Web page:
Source: ASA and ASX Investment Products reports May 2022 and May 2020

4.Has the policy beneficially changed competition settings in the managed funds sector?

There has been an increase in the number and the market capitalisation of m-Funds as shown in the table below and for unlisted funds. ICI Global, in its Worldwide Public Tables for the end of 2021, stated the total assets in Australian unlisted managed funds were valued at about $3.5 trillion, or in US$2.6 trillion and increase from US$2.5 trillion.

Source: ASA and ASX Investment Products reports May 2022 and May 2020

5.Have there been unintended consequences resulting from the policy changes?

It is our understanding from reading the initial consultation paper that the intention of the removal of the stamping fee exemption was intended to relatively advantage managed funds compared to LICs and LITs. It also appears to have advantaged exchange traded products.

Source: ASA and ASX Investment Products reports May 2022 and May 2020

In summary, ASA considers the removal of the stamping fee exemption should end, and retail investors be allowed to choose appropriate investments.

We also flag the short eight working day consultation period, with the notification email received at 5pm Tuesday, 28 June and comments required by Sunday, 10 July. We believe short notice periods act to limit the consultation, reducing the number and depth of submissions. We request that longer consultation be considered for future stakeholder engagement on important matters to retail investors.


Rachel Waterhouse is Chief Executive Officer of the Australian Shareholders’ Association


Goronwy Price
July 17, 2022

I have no problem organisations earning a commission for selling any product or service. However they should not be called “Financial Advisors” if they are selling something to you for their benefit and not giving impartial advice. They are in that context brokers or agents and not advisors. Advisors should charge a fee for service and give impartial advice.

July 16, 2022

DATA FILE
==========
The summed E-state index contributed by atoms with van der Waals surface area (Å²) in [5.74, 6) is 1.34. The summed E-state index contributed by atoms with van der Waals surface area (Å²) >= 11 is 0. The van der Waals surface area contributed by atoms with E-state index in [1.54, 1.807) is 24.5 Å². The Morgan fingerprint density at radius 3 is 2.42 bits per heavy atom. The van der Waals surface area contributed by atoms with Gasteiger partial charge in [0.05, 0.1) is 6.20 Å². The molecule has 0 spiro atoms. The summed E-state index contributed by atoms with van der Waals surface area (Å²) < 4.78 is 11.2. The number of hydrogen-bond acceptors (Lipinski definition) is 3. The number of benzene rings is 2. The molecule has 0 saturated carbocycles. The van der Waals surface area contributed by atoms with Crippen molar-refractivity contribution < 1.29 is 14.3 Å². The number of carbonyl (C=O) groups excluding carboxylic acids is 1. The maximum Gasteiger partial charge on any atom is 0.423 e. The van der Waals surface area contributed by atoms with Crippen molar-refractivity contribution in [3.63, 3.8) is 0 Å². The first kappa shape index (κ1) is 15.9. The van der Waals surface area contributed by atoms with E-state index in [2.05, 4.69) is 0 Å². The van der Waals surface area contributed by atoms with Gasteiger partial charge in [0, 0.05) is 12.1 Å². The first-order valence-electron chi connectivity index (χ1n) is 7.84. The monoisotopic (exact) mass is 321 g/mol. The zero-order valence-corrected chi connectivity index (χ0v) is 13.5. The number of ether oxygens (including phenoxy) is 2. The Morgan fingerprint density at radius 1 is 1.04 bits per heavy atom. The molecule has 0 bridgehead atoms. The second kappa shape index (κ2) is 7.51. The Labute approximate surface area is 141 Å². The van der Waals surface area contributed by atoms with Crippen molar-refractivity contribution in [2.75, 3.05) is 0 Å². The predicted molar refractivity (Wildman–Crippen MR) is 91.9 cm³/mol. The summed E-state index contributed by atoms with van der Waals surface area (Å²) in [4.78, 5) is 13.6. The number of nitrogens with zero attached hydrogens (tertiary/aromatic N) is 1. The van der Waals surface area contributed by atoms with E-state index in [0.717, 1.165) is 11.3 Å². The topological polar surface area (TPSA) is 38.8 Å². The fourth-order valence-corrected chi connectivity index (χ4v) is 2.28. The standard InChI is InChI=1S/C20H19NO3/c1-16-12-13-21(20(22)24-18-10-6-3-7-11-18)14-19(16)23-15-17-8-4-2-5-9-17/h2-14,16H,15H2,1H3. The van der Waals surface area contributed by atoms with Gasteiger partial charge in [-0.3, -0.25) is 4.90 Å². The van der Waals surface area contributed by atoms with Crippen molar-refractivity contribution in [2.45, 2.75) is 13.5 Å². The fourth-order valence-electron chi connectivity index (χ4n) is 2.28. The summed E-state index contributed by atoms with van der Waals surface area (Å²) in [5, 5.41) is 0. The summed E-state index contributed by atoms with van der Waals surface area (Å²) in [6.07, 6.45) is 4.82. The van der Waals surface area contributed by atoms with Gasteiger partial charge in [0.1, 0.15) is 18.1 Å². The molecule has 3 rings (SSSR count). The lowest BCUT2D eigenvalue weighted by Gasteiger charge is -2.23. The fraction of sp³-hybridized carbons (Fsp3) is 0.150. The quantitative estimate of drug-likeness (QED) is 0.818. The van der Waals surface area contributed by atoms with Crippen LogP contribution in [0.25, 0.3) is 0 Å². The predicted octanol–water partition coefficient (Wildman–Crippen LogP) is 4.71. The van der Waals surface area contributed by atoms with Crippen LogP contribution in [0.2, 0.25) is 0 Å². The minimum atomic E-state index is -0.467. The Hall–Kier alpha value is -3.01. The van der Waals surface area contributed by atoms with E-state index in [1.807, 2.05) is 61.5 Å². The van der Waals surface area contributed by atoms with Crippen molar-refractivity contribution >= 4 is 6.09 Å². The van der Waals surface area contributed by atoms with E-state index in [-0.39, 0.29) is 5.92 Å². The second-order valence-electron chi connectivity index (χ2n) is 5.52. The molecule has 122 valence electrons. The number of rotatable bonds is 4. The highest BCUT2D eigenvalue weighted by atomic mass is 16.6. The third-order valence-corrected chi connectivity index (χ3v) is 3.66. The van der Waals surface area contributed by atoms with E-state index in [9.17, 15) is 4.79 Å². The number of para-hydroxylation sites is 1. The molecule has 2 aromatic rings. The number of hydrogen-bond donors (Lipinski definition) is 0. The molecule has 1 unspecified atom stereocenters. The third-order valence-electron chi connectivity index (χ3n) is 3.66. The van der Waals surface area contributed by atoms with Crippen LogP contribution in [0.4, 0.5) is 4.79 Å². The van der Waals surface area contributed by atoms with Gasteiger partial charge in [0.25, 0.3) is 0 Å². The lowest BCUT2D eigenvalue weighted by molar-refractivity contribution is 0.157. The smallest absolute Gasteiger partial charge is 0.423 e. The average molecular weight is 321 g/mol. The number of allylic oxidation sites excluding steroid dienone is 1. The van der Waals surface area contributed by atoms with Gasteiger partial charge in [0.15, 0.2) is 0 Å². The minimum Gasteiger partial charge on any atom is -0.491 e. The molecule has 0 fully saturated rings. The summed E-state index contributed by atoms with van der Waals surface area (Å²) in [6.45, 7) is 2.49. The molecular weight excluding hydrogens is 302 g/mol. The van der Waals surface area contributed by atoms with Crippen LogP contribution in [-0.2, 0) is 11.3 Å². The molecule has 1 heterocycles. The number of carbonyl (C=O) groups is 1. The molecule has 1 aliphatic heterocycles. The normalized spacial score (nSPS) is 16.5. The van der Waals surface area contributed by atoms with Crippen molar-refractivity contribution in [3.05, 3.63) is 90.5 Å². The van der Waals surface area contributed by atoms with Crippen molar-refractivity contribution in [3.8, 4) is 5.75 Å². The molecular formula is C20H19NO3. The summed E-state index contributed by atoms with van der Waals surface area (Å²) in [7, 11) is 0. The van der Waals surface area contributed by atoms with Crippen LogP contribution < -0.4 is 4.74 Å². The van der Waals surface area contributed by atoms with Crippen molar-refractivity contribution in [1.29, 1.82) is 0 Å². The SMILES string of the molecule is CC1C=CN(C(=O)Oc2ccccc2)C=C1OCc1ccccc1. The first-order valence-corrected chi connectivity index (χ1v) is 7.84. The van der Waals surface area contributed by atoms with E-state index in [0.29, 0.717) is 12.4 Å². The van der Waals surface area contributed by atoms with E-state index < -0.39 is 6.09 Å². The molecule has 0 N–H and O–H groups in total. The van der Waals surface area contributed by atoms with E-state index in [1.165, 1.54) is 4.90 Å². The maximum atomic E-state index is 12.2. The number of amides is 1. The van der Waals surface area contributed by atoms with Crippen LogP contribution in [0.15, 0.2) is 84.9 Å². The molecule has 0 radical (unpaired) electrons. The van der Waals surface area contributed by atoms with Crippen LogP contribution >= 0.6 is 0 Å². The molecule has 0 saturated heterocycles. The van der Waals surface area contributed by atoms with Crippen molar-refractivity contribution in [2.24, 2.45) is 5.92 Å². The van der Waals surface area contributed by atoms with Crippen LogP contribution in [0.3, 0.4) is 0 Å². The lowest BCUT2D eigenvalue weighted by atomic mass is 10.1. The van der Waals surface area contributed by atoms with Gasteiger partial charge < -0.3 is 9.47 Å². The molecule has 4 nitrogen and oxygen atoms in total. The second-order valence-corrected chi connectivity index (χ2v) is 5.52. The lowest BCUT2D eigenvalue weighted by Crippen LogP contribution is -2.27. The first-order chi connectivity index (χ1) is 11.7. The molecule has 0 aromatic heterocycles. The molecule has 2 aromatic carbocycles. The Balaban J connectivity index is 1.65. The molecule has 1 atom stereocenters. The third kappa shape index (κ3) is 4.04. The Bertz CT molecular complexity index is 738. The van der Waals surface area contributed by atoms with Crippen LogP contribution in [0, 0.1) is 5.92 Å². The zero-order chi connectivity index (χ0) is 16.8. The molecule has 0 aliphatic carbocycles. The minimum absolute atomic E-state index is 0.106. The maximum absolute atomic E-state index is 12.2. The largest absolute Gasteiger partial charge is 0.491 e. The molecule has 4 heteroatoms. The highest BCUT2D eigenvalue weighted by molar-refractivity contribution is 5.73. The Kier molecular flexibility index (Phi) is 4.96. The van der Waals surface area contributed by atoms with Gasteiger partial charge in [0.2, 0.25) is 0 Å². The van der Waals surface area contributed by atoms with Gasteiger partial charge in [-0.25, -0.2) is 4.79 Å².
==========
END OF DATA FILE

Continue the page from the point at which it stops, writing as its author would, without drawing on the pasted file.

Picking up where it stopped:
People have switched to ETFs ( both passive and active ) largely because of lower fees, more diverse and focussed choices ( eg Healthcare ETF ) and buying & selling at NAV rather than the crazy discounts and premiums that marr LICs.
Investors have not made this change because of removal of stamping fees to brokers !

John Abernethy
July 16, 2022

Thank you Rachel,

A well written submission noting the short time frame for the consultation period.

You rightly note the time frame that suggests a lack of intention to properly review the law.

It is interesting to note that in recent hybrid or capital notes issued by major banks to be listed on the ASX, that so called “advisor fees” were paid. These are “wholesale / sophisticated offers” raising billions.

So why allow advisor fees on wholesale offers but not on retail offers? They are really distribution fees cloaked as another name.

The acknowledgement of the fee is that there is a cost of distribution that the authorities accept in some circumstances but not in others.

Intermediaries play an important role in the capital markets. They play a role in both primary and secondary markets. The issue of a security ( primary) and the trading of it ( secondary) involve the same security.

The question is this. Should the issuer pay the cost of a transaction or distribution or should the purchaser/ investor?

Further - why are wholesale offers treated differently to retail offers?

The review needs to be conducted with a lot more diligence then is suggested by the current time frame set.

John Abernethy
Clime Capital Limited